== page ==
I work in script development in the UK, and am increasingly frustrated, infuriated and worried by the portrayal - or lack thereof - of women in film and TV.
Readers of this site are all too aware that the female half of the human race is perpetually presented in limited - and limiting - roles; in a sexualized, trivialized, passive and often unrecognizable manner. Or just written out of history - or the story - altogether; our experiences denied value. We know that this is a global problem, and an unquestionably damaging one at that. And we know how it has a very real impact on the way women and girls are perceived, and our subsequent status in the real world, and that this affects all of us - women, men, girls and boys - and our relationships.
Key to the problem is whose stories get to be told. The statistics remain pretty much the same, year in, year out. In 2012, on the top 250 domestic grossing films in the US, women comprised 9% of directors, and 18% of all directors, executive producers, producers, writers, cinematographers and editors – the latter statistic representing no change from 2011 and an increase of 1 percentage point from 1998 (factoids) We may know this. It bears repeating.
Melissa's trip to London felt both timely and necessary - coinciding with this article: Sorry, Girls: It will take about 700 years for women to be equal to men in Hollywood films. Reading this, it would be understandable to give up at this point. It is tiring to have to constantly face and fight this - and, sometimes, overwhelmingly depressing. But fight we must. And who better to lead the charge... Cue then, the impassioned Melissa, with three events to refuel the fire:
There is a definite appetite here - a desire for change. The industry has become predictable, safe and ultimately boring. The same old stories are regurgitated, when there are so many more interesting ones that are left untold. This is a travesty.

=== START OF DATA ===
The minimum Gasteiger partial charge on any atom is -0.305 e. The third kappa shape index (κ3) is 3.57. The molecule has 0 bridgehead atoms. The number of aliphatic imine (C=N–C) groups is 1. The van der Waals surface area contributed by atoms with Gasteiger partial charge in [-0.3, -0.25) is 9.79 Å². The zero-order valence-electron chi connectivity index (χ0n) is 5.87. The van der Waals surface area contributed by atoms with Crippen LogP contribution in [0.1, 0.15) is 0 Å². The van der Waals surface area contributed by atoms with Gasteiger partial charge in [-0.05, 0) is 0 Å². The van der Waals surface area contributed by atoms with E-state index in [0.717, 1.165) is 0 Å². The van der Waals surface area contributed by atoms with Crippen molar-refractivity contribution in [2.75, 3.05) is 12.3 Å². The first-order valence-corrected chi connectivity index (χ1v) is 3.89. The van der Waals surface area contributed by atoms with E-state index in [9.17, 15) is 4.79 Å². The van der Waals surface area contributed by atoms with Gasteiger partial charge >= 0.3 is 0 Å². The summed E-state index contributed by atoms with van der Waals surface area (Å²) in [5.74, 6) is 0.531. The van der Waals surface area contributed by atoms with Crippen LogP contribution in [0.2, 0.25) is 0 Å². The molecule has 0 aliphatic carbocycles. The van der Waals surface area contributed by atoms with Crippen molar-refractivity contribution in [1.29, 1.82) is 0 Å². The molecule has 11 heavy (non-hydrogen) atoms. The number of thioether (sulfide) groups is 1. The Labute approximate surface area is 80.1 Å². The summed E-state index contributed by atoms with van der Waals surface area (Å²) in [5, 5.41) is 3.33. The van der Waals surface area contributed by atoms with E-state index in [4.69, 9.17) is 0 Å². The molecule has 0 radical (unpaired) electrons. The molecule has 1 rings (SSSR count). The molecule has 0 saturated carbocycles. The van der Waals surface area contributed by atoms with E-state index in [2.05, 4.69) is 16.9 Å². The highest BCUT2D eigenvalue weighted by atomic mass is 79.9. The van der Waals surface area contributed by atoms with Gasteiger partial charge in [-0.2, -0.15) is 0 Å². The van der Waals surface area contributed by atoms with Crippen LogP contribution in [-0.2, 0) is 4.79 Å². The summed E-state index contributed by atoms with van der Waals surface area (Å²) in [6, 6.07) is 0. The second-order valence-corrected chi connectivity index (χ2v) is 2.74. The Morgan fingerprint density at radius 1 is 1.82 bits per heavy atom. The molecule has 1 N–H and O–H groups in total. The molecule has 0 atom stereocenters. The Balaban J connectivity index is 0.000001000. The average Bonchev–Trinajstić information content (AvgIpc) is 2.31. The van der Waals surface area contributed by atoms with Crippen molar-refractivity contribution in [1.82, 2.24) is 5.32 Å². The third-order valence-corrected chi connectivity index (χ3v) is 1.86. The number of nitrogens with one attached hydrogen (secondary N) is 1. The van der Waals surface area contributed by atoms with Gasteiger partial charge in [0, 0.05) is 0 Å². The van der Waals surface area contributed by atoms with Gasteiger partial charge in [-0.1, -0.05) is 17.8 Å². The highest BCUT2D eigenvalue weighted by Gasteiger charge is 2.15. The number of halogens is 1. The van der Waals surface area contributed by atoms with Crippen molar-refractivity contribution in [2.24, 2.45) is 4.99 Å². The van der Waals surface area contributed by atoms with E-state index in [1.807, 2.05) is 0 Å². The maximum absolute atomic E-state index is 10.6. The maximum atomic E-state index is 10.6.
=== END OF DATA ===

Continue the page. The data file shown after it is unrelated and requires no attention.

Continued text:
This sexism is seemingly now just accepted - because it was ever thus, because people don't see the inherent problem. And because we're sick of pointing it out, and tired of feeling like the lone voice. Last week's Women and Hollywood events felt powerful. As a gender, we have a collective power we possibly don’t always realize.
We can send huge message by supporting women-centric films pushing forward with our own projects and staying away from films which belittle, alienate, offend, mock or airbrush us out of existence. Women buy HALF of movie tickets sold and this is something the industry needs to remember.
Thanks again to Melissa, for coming to London, setting the wheels in motion and reigniting that fire. The work of Women and Hollywood is greatly appreciated. Sometimes we need to be reminded that it is in all of us to effect change. Crucial to this is knowing that other people feel the same way.
Thanks too for reminding us that:
If you are based in London (or other parts of the UK), and would be interested in future gatherings, I would love to hear from you. You can email me here: firstname.lastname@example.org
Hannah Billingham is a London-based script editor and developer. Projects include Arto Halonen's Finnish biopic, PRINCESS (2010), which was a domestic box office smash. She is co-founder of In Development, a network for professionals developing film and television drama and comedy. www.hannahbillingham.com.
Photos thanks to Jeremiah Quinn http://www.linkedin.com/pub/jeremiah-quinn/28/805/78a